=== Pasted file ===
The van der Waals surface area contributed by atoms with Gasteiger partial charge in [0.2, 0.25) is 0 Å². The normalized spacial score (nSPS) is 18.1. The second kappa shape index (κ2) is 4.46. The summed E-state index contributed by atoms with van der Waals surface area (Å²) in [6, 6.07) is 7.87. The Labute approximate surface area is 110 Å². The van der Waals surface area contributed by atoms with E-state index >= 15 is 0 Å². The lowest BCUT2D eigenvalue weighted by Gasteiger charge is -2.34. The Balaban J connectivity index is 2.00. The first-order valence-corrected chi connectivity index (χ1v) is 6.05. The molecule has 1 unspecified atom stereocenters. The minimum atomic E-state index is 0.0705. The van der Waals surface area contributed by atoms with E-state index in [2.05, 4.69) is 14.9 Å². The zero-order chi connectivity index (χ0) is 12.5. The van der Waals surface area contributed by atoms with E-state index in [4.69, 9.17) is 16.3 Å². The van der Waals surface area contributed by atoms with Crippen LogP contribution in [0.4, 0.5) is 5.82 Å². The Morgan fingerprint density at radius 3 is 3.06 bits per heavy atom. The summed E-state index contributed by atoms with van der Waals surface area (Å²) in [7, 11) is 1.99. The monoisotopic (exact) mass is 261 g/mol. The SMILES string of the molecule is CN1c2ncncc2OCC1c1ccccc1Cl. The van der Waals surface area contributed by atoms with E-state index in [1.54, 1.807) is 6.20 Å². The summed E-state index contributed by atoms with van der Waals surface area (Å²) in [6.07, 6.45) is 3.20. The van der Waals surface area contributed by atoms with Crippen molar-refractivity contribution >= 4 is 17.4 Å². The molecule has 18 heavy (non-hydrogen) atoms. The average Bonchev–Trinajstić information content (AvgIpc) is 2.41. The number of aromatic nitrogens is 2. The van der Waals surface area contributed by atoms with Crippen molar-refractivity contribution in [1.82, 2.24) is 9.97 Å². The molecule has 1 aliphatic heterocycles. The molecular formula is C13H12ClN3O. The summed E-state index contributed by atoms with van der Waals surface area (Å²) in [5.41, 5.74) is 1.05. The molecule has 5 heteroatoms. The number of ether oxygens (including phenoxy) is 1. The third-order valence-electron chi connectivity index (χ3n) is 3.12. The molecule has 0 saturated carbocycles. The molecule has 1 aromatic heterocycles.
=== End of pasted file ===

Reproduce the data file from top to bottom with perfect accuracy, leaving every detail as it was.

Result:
The van der Waals surface area contributed by atoms with Gasteiger partial charge in [0.2, 0.25) is 0 Å². The normalized spacial score (nSPS) is 18.1. The second kappa shape index (κ2) is 4.46. The summed E-state index contributed by atoms with van der Waals surface area (Å²) in [6, 6.07) is 7.87. The Labute approximate surface area is 110 Å². The van der Waals surface area contributed by atoms with E-state index >= 15 is 0 Å². The lowest BCUT2D eigenvalue weighted by Gasteiger charge is -2.34. The Balaban J connectivity index is 2.00. The first-order valence-corrected chi connectivity index (χ1v) is 6.05. The molecule has 1 unspecified atom stereocenters. The minimum atomic E-state index is 0.0705. The van der Waals surface area contributed by atoms with E-state index in [2.05, 4.69) is 14.9 Å². The zero-order chi connectivity index (χ0) is 12.5. The van der Waals surface area contributed by atoms with E-state index in [4.69, 9.17) is 16.3 Å². The van der Waals surface area contributed by atoms with Crippen LogP contribution in [0.4, 0.5) is 5.82 Å². The Morgan fingerprint density at radius 3 is 3.06 bits per heavy atom. The summed E-state index contributed by atoms with van der Waals surface area (Å²) in [7, 11) is 1.99. The monoisotopic (exact) mass is 261 g/mol. The SMILES string of the molecule is CN1c2ncncc2OCC1c1ccccc1Cl. The van der Waals surface area contributed by atoms with E-state index in [1.54, 1.807) is 6.20 Å². The summed E-state index contributed by atoms with van der Waals surface area (Å²) in [6.07, 6.45) is 3.20. The van der Waals surface area contributed by atoms with Crippen molar-refractivity contribution >= 4 is 17.4 Å². The molecule has 18 heavy (non-hydrogen) atoms. The average Bonchev–Trinajstić information content (AvgIpc) is 2.41. The number of aromatic nitrogens is 2. The van der Waals surface area contributed by atoms with Crippen molar-refractivity contribution in [1.82, 2.24) is 9.97 Å². The molecule has 1 aliphatic heterocycles. The molecular formula is C13H12ClN3O. The summed E-state index contributed by atoms with van der Waals surface area (Å²) in [5.41, 5.74) is 1.05. The molecule has 5 heteroatoms. The number of ether oxygens (including phenoxy) is 1. The third-order valence-electron chi connectivity index (χ3n) is 3.12. The molecule has 0 saturated carbocycles. The molecule has 1 aromatic heterocycles.